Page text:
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OPINION18 November 2013

Control your category with conjoint

Opinion

FMCG manufacturers are often fighting for attention in a crowded category. Impact Research’s David Pearmain explains how category conjoint can help them stand out.

Manufacturers of fast moving consumer goods face a challenge. Their products not only have to appeal to consumers, they also need to offer a range with a strong presence and clear position in their category. Retailers also need assurance that these products contribute to the overall success of the category if they are to achieve presence on the shelf.

Much can be learned from analysis of sales data, but this has a number of limitations. It can only give information on what has happened in the market, not what could happen (e.g. the introduction of a new product or a major change in price). It is also difficult to pull apart the value of individual products to consumers, especially in categories that are heavily promoted or where distribution is very uneven. This in turn makes it challenging to identify the optimum portfolio and what each product brings to it.

To assist manufacturers and retailers, market researchers can use information from consumer surveys to describe the characteristics, usage patterns and attitudes of category shoppers. These descriptive methodologies enhance understanding of detail behind sales data and provide the basis for modelling future consumer behaviour. However, they still lack sufficiently detailed information about shoppers’ purchase intentions when faced with new product offerings with a variety of prices and features.

This is where category conjoint analysis comes into play. Conjoint analysis has been around for decades, but on the whole, market researchers tend to think of what it can do to assist new product development and ignore its wider applications, especially in simulating purchase behaviour. Category conjoint uses the principles of experimental design and choice modelling to produce realistic models of consumer purchasing within a category.

Optimising category strategy

Some examples of questions that clients ask are:

  • What is the optimal range that will significantly increase category share and grow the category as a whole?
  • If we expand our product line, will overall revenue grow, or will we suffer too much cannibalisation?
  • How should we price our new product to maximise adoption?

Category conjoint addresses all of these. Consumers make buying a product look simple, but they are in fact processing information at an astonishing speed. Much of this process is intuitive and they are unable to explain the complex trade-offs they are making between price, brand, product features etc. Category conjoint looks to replicate the point-of-purchase decision across all elements that drive product choice: brand, variant, pack size, price and promotion. The challenge for researchers is to understand consumer sensitivity to these factors in a realistic but controlled context.

Category conjoint (a form of discrete choice modelling) is a survey technique that draws on the well-established principles of choice-based conjoint. Using large samples (typically a minimum of 1,000 category users) and an online self-completion survey method, researchers are able to build robust statistical models of consumer choice. These go beyond the classic ‘shares of preference’ outputs to present realistic estimates of category volume and values.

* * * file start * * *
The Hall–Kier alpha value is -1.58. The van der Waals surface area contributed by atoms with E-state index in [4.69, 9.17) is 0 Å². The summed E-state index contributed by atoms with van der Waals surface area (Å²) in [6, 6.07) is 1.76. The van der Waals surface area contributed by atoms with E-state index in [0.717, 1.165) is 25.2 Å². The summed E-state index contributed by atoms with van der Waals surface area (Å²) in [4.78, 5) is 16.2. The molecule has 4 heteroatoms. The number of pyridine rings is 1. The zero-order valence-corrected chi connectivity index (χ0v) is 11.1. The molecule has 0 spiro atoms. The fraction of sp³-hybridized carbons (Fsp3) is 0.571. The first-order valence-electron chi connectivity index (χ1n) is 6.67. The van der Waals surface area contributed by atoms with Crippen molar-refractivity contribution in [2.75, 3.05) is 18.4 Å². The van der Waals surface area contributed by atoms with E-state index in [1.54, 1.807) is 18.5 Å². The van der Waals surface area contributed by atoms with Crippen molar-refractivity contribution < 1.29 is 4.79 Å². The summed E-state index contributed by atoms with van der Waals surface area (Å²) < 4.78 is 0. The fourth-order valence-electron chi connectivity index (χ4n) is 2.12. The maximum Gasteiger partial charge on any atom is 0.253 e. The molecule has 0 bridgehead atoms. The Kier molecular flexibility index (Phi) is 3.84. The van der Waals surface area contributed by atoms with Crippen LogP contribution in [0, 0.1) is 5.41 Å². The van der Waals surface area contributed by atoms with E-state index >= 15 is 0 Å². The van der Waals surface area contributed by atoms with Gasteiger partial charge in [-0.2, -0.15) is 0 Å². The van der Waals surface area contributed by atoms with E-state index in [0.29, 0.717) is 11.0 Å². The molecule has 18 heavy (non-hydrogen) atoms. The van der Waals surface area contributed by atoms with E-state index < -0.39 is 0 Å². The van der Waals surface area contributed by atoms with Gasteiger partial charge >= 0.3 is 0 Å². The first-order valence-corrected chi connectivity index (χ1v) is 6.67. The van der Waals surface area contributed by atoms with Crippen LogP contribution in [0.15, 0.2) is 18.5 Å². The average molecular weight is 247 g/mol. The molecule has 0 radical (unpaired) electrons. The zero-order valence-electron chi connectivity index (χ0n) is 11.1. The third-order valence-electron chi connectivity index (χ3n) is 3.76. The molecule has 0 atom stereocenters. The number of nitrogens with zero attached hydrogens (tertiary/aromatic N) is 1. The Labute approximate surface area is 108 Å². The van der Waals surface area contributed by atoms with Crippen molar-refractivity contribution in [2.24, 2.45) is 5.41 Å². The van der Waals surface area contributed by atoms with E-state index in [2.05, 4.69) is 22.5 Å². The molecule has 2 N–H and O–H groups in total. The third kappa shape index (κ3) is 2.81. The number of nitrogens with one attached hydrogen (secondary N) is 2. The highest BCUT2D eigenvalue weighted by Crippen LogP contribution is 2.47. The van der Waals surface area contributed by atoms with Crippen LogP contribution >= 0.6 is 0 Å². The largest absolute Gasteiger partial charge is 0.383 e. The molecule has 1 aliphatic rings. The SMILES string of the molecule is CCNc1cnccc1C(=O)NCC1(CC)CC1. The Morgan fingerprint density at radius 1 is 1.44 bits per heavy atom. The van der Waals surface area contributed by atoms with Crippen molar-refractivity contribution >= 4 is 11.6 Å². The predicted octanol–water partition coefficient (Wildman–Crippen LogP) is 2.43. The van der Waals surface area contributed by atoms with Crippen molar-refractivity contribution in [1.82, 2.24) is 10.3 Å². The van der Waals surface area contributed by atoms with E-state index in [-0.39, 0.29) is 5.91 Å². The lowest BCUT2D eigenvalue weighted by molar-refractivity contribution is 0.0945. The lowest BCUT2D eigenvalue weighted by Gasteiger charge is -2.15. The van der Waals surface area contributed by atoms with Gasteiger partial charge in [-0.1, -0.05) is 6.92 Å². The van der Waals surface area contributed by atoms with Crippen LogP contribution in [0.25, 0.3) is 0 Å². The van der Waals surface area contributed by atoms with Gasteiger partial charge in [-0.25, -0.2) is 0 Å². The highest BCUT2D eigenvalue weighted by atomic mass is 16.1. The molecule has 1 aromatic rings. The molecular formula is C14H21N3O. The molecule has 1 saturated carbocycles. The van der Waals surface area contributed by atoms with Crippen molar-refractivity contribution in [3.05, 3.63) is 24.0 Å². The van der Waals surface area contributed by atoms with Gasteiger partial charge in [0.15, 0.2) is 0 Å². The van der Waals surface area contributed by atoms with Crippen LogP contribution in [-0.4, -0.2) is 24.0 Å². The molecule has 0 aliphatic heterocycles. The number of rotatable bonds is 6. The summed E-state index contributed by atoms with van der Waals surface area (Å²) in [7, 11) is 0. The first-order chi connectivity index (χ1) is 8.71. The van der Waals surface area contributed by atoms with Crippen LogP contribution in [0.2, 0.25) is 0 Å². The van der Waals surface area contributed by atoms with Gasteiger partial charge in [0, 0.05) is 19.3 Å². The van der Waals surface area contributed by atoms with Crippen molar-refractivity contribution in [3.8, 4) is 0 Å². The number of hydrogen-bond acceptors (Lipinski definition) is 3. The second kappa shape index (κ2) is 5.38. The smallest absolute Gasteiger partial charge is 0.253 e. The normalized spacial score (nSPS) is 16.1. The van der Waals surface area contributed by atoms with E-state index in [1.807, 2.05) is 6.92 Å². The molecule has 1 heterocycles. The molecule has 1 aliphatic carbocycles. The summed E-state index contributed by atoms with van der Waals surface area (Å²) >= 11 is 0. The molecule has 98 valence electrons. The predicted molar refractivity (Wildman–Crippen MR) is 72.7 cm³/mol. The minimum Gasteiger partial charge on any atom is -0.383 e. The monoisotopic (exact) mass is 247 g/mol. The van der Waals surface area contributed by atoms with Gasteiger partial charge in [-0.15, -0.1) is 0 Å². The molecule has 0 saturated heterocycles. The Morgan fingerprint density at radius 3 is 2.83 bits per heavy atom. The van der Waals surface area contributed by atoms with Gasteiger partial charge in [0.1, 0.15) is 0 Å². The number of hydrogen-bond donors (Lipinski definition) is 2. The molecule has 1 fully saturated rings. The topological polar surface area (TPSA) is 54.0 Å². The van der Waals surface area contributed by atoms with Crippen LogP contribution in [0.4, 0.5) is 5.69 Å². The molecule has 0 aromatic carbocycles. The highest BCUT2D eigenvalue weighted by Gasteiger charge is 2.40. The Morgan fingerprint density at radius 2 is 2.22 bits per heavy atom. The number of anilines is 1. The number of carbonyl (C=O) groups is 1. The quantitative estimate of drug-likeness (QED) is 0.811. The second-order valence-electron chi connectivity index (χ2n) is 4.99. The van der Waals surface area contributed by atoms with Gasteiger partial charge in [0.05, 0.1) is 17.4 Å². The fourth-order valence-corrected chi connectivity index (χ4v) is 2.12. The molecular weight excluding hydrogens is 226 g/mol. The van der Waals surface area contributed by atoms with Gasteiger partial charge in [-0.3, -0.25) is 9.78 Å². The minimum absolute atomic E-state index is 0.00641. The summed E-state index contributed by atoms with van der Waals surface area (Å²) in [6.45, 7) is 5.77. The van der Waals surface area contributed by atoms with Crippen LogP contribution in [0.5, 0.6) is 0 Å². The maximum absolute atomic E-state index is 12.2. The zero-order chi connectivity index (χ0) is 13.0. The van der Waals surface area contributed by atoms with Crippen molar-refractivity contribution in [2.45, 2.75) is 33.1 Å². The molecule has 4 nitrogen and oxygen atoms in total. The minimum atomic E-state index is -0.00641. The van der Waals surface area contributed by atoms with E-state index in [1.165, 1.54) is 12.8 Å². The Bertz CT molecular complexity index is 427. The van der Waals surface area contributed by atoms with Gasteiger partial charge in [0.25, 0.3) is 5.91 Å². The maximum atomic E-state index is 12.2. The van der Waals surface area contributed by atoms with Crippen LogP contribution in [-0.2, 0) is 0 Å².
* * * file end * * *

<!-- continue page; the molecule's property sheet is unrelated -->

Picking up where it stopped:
Combining market data to enhance business decisions

The ‘share of preference’ outputs from conjoint reflect what consumers say they will do, given a clear set of choices. This alone can be a good guide to how consumers will react to changes to the category. However, out in the real world, consumer choices are constrained by lack of information, habit, advertising, distribution and other factors. The most useful models therefore combine the strengths of conjoint (sensitive measures of relative consumer preferences) with those of actual market data (absolute changes in purchasing behaviour).

If suitable market data is available (e.g. point of sale), it is possible to calibrate the conjoint results to closely match current market shares. If information on current distribution and awareness is also incorporated, the process of aligning shares of preference with actual category shares requires only moderate adjustments. More challenging is the calibration of price movements – where market information exists relating to the introduction of a new product or a change in price (together with changes to competitor products), the analyst can represent these changes in the simulator and observe the changes that actually occurred in the market. If necessary, this can then be used to adjust the price sensitivities in the model.

Conventional ‘usage and attitudes’ market research and sales data describe the current state of a category but do not fully capture the dynamics of the category, particularly in relation to new products, prices or promotions that are not currently present. Some proprietary forecasting methods have proved effective for predicting the potential of individual new products launched at a certain price, but they are expensive and inflexible when it comes to modelling a whole product range, let alone a complete category.

Category conjoint therefore fills a useful gap for manufacturers and retailers who need a good quantitative understanding of their category, the ability to simulate a wide range of possible scenarios and who don’t want to spend much more than the cost of a conventional market research study. The simulator tool that category conjoint produces allows manufacturers to optimise their offering; at the same time it enables them to do this in a way that also effectively serves the needs of retailers.

David Pearmain is director of advanced methods for Impact Research

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